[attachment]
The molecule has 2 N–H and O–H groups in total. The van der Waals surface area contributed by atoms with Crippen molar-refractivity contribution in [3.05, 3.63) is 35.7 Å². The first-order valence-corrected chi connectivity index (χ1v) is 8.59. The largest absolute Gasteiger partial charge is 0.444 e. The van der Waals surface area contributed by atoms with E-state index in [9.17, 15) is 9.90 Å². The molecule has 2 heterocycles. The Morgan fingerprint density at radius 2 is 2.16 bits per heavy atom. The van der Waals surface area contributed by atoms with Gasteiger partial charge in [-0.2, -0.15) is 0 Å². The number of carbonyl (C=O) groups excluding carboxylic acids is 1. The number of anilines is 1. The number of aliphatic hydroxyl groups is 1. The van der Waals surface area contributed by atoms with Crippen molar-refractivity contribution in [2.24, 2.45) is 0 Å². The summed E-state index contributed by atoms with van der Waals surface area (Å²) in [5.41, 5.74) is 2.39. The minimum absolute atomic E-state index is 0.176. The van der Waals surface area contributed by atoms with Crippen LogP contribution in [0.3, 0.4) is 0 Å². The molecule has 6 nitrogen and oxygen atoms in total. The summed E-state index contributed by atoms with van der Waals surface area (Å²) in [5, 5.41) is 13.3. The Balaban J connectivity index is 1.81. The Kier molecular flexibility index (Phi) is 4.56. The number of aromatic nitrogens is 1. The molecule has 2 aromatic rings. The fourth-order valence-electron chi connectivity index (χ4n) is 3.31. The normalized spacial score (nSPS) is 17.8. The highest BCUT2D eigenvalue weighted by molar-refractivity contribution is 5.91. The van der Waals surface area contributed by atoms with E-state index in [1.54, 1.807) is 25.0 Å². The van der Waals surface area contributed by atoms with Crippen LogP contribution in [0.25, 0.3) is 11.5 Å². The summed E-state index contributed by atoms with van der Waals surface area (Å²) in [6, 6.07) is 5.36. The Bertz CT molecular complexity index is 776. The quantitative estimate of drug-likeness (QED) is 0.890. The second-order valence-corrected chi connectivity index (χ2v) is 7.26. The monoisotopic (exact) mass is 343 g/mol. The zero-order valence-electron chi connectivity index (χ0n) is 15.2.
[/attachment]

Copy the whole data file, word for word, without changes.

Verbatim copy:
The molecule has 2 N–H and O–H groups in total. The van der Waals surface area contributed by atoms with Crippen molar-refractivity contribution in [3.05, 3.63) is 35.7 Å². The first-order valence-corrected chi connectivity index (χ1v) is 8.59. The largest absolute Gasteiger partial charge is 0.444 e. The van der Waals surface area contributed by atoms with E-state index in [9.17, 15) is 9.90 Å². The molecule has 2 heterocycles. The Morgan fingerprint density at radius 2 is 2.16 bits per heavy atom. The van der Waals surface area contributed by atoms with Gasteiger partial charge in [-0.2, -0.15) is 0 Å². The number of carbonyl (C=O) groups excluding carboxylic acids is 1. The number of anilines is 1. The number of aliphatic hydroxyl groups is 1. The van der Waals surface area contributed by atoms with Crippen molar-refractivity contribution in [2.24, 2.45) is 0 Å². The summed E-state index contributed by atoms with van der Waals surface area (Å²) in [5.41, 5.74) is 2.39. The minimum absolute atomic E-state index is 0.176. The van der Waals surface area contributed by atoms with Crippen LogP contribution in [0.3, 0.4) is 0 Å². The molecule has 6 nitrogen and oxygen atoms in total. The summed E-state index contributed by atoms with van der Waals surface area (Å²) in [5, 5.41) is 13.3. The Balaban J connectivity index is 1.81. The Kier molecular flexibility index (Phi) is 4.56. The number of aromatic nitrogens is 1. The molecule has 2 aromatic rings. The fourth-order valence-electron chi connectivity index (χ4n) is 3.31. The normalized spacial score (nSPS) is 17.8. The highest BCUT2D eigenvalue weighted by molar-refractivity contribution is 5.91. The van der Waals surface area contributed by atoms with E-state index in [1.54, 1.807) is 25.0 Å². The van der Waals surface area contributed by atoms with Crippen LogP contribution in [0.25, 0.3) is 11.5 Å². The summed E-state index contributed by atoms with van der Waals surface area (Å²) in [6, 6.07) is 5.36. The Bertz CT molecular complexity index is 776. The quantitative estimate of drug-likeness (QED) is 0.890. The second-order valence-corrected chi connectivity index (χ2v) is 7.26. The monoisotopic (exact) mass is 343 g/mol. The zero-order valence-electron chi connectivity index (χ0n) is 15.2.